Approach And Results: Clinically relevant baseline parameters were collected for 4,621 patients with HCC treated with TACE at 19 centers in 11 countries. In some of the centers, radiological responses (as assessed by modified Response Evaluation Criteria in Solid Tumors [mRECIST]) were also accrued. The data set was divided into a training set, an internal validation set, and two external validation sets. A pre-TACE model ("Pre-TACE-Predict") and a post-TACE model ("Post-TACE-Predict") that included response were built. The performance of the models in predicting overall survival (OS) was compared with existing ones. The median OS was 19.9 months. The factors influencing survival were tumor number and size, alpha-fetoprotein, albumin, bilirubin, vascular invasion, cause, and response as assessed by mRECIST. The proposed models showed superior predictive accuracy compared with existing models (the hepatoma arterial embolization prognostic score and its various modifications) and allowed for patient stratification into four distinct risk categories whose median OS ranged from 7 months to more than 4 years.

Conclusions: A TACE-specific and extensively validated model based on routinely available clinical features and response after first TACE permitted patient-level prognostication.
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http://dx.doi.org/10.1002/hep.31022DOI Listing
http://www.ncbi.nlm.nih.gov/pmc/articles/PMC7496334PMC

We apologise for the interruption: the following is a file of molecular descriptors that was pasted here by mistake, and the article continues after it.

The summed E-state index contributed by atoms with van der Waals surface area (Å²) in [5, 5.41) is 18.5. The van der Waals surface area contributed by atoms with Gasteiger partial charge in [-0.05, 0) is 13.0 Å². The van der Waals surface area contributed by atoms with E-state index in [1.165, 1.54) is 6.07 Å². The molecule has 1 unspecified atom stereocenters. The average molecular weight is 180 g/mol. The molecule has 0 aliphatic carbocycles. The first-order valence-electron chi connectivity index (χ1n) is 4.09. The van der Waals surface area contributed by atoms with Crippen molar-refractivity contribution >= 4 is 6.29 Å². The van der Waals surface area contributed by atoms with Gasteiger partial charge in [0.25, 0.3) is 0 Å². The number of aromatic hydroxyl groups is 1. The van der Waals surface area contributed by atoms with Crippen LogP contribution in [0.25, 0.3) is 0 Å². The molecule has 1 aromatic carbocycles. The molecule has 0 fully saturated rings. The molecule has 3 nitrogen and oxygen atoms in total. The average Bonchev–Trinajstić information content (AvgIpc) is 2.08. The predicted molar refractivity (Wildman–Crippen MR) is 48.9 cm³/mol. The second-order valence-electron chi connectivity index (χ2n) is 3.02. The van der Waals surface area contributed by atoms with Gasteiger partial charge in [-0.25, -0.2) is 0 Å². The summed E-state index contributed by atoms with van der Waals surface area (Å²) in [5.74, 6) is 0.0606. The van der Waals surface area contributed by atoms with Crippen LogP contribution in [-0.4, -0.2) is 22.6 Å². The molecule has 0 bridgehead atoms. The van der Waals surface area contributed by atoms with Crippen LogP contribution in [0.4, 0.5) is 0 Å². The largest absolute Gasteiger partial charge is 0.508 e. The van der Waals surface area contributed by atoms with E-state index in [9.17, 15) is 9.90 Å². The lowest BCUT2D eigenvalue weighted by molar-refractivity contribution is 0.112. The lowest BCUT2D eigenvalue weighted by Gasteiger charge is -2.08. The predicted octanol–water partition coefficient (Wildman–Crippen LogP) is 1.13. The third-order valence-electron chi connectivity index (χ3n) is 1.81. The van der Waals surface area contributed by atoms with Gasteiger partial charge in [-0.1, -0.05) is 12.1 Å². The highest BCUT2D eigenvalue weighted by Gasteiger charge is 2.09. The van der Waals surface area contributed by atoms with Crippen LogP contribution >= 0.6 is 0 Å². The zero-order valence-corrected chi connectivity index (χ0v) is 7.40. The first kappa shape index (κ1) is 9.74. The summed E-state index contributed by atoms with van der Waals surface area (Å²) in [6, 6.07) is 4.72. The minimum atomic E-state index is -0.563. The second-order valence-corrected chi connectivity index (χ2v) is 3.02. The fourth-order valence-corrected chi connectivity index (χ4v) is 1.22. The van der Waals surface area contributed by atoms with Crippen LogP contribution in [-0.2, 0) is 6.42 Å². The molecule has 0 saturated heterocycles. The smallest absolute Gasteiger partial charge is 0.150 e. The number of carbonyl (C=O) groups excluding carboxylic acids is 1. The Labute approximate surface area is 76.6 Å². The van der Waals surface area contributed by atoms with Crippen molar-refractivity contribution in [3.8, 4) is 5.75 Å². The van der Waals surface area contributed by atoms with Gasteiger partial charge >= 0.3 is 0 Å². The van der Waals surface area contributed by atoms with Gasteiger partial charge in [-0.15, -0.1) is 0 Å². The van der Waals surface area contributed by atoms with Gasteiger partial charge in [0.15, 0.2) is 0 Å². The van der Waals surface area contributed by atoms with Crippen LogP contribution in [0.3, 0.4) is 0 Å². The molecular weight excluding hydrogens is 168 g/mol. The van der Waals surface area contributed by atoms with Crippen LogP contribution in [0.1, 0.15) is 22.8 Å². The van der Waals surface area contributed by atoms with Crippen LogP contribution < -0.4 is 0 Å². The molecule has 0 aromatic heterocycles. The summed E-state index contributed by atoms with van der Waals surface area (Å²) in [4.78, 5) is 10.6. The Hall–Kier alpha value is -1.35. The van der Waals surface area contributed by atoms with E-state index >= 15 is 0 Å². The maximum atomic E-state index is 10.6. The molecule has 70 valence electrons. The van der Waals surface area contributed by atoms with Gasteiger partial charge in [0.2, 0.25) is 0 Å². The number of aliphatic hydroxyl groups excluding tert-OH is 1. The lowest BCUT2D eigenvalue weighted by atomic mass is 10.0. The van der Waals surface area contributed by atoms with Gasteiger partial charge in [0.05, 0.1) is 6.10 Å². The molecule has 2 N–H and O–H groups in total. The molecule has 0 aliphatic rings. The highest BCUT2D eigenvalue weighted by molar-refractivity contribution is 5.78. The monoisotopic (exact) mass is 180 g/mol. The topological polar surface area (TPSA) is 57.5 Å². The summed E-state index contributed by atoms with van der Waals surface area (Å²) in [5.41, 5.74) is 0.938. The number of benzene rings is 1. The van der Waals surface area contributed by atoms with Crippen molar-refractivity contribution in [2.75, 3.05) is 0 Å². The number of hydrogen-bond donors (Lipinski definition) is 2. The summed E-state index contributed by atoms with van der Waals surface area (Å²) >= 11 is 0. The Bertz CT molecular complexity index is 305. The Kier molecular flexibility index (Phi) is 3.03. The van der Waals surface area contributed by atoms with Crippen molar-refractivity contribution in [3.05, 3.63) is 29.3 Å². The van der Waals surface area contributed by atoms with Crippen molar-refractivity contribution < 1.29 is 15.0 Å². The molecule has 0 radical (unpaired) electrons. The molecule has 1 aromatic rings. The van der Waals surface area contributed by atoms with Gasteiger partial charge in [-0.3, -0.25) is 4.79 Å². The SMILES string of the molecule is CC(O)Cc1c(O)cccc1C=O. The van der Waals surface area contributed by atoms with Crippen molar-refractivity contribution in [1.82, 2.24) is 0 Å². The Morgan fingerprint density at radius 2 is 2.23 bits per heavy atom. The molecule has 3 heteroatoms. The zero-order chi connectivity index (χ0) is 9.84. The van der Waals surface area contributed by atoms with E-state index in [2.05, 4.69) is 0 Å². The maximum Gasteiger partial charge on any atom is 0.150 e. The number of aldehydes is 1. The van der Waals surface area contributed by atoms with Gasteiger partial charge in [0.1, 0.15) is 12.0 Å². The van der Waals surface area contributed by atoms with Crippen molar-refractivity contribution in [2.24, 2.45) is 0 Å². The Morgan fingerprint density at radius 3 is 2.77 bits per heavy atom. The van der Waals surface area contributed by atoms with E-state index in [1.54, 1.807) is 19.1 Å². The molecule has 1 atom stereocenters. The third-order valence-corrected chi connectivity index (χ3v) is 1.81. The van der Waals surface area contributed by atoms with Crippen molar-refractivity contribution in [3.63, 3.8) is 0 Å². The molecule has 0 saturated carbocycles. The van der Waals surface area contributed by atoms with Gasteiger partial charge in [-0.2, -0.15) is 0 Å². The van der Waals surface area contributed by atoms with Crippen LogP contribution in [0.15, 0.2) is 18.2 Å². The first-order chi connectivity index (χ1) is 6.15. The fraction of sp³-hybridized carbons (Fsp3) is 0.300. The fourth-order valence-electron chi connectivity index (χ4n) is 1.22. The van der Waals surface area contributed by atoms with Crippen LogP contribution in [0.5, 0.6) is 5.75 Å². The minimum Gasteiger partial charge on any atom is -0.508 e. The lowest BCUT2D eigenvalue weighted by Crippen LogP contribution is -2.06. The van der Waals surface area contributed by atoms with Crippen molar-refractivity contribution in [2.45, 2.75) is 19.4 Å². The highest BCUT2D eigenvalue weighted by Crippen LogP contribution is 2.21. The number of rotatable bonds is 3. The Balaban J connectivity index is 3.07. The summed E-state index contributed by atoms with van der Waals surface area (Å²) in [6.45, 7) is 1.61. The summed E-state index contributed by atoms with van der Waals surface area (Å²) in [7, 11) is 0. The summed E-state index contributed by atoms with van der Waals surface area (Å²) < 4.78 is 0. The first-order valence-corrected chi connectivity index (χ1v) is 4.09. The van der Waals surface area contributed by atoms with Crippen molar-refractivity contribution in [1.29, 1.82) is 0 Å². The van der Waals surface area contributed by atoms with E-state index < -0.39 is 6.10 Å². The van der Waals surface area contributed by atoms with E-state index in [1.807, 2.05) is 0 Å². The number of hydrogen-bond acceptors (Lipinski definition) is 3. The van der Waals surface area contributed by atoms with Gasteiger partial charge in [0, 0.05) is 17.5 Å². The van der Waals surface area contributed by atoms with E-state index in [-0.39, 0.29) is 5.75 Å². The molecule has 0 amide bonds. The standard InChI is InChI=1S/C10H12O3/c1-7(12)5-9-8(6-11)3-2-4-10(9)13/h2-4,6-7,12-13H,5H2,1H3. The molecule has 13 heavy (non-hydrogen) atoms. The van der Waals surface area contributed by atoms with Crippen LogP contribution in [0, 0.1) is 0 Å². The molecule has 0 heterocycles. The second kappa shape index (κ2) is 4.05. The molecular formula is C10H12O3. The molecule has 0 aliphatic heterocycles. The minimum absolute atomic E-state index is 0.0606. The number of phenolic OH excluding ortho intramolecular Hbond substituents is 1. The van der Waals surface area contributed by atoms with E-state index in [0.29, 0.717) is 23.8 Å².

July 2020

Direct-acting antiviral drugs improve the female sexual burden associated with chronic HCV infection.

Expert Rev Anti Infect Ther 2019 11 22;17(11):919-926. Epub 2019 Oct 22.

Hepatology Department, National Liver Institute, Menoufia University, Shebeen Elkom, Egypt.

: The impact of patient cure by direct-acting antiviral agents (DAAs) on female sexual dysfunction (FSD) associated with HCV hasn't been studied.: To study the impact of DAAs on associated FSD in patients with chronic HCV infection.: In patients with chronic HCV infection who were eligible for DAAs, the self-administered female-sexual-function index (FSFI) questionnaire was completed by 300 sexually active females' patients before treatment and compared to equal number of age and socioeconomically matched controls. FSFI questionnaire results after treatment were compared to patients' baseline results.: The mean total score for the patients was significantly lower than that for controls (16.77 ± 1.36 versus 17.52 ± 0.99, P < 0.001). Patients after treatment with DAAs significantly scored better results than baseline results in the total score and all domains of the questionnaire and significantly less patients had FSD compared to baseline (2.7% versus 29.3% P < 0.05). Patients' mean FSFI score significantly improved after cure (18.8 ± 0.27 vs. 16.77 ± 1.36, P < 0.001).: Hepatitis C has negative impacts on FSF and affecting all domains of FSFI. The DAAS improve the sexual burden associated with hepatitis C in patients who achieved sustained virologic response.